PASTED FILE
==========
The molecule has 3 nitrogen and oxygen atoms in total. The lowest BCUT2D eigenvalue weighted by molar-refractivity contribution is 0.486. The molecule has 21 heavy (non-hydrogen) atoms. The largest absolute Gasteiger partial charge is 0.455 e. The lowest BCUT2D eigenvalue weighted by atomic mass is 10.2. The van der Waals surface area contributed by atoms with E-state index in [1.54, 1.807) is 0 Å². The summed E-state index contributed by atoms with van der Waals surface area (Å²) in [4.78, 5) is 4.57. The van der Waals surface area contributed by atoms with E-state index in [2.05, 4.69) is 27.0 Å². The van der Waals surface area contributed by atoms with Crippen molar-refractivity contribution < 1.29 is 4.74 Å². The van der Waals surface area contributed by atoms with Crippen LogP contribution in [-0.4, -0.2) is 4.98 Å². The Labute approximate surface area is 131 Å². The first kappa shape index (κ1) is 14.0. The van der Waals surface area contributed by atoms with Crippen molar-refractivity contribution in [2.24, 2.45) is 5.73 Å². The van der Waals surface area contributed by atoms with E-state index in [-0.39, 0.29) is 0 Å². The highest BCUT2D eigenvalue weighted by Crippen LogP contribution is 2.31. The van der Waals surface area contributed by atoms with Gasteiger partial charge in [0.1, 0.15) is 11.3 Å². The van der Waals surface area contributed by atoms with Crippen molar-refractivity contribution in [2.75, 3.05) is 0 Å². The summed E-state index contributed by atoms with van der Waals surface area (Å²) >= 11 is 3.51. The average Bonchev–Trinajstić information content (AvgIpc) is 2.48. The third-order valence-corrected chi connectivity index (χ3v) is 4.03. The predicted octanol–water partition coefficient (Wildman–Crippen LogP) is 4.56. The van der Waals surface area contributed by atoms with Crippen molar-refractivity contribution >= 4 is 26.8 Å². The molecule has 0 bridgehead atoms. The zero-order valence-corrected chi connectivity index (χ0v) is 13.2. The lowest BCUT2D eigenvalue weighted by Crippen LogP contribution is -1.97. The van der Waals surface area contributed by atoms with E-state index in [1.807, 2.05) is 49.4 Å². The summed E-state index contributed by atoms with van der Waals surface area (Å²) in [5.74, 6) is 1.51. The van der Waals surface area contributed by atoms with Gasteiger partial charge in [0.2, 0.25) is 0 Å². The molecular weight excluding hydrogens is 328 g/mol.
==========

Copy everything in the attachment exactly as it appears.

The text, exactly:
The molecule has 3 nitrogen and oxygen atoms in total. The lowest BCUT2D eigenvalue weighted by molar-refractivity contribution is 0.486. The molecule has 21 heavy (non-hydrogen) atoms. The largest absolute Gasteiger partial charge is 0.455 e. The lowest BCUT2D eigenvalue weighted by atomic mass is 10.2. The van der Waals surface area contributed by atoms with E-state index in [1.54, 1.807) is 0 Å². The summed E-state index contributed by atoms with van der Waals surface area (Å²) in [4.78, 5) is 4.57. The van der Waals surface area contributed by atoms with E-state index in [2.05, 4.69) is 27.0 Å². The van der Waals surface area contributed by atoms with Crippen molar-refractivity contribution < 1.29 is 4.74 Å². The van der Waals surface area contributed by atoms with Crippen LogP contribution in [-0.4, -0.2) is 4.98 Å². The Labute approximate surface area is 131 Å². The first kappa shape index (κ1) is 14.0. The van der Waals surface area contributed by atoms with Crippen molar-refractivity contribution in [2.24, 2.45) is 5.73 Å². The van der Waals surface area contributed by atoms with E-state index in [-0.39, 0.29) is 0 Å². The highest BCUT2D eigenvalue weighted by Crippen LogP contribution is 2.31. The van der Waals surface area contributed by atoms with Gasteiger partial charge in [0.1, 0.15) is 11.3 Å². The van der Waals surface area contributed by atoms with Crippen molar-refractivity contribution in [2.75, 3.05) is 0 Å². The summed E-state index contributed by atoms with van der Waals surface area (Å²) >= 11 is 3.51. The average Bonchev–Trinajstić information content (AvgIpc) is 2.48. The third-order valence-corrected chi connectivity index (χ3v) is 4.03. The predicted octanol–water partition coefficient (Wildman–Crippen LogP) is 4.56. The van der Waals surface area contributed by atoms with Crippen molar-refractivity contribution >= 4 is 26.8 Å². The molecule has 0 bridgehead atoms. The zero-order valence-corrected chi connectivity index (χ0v) is 13.2. The lowest BCUT2D eigenvalue weighted by Crippen LogP contribution is -1.97. The van der Waals surface area contributed by atoms with E-state index in [1.807, 2.05) is 49.4 Å². The summed E-state index contributed by atoms with van der Waals surface area (Å²) in [5.74, 6) is 1.51. The van der Waals surface area contributed by atoms with Gasteiger partial charge in [0.2, 0.25) is 0 Å². The molecular weight excluding hydrogens is 328 g/mol.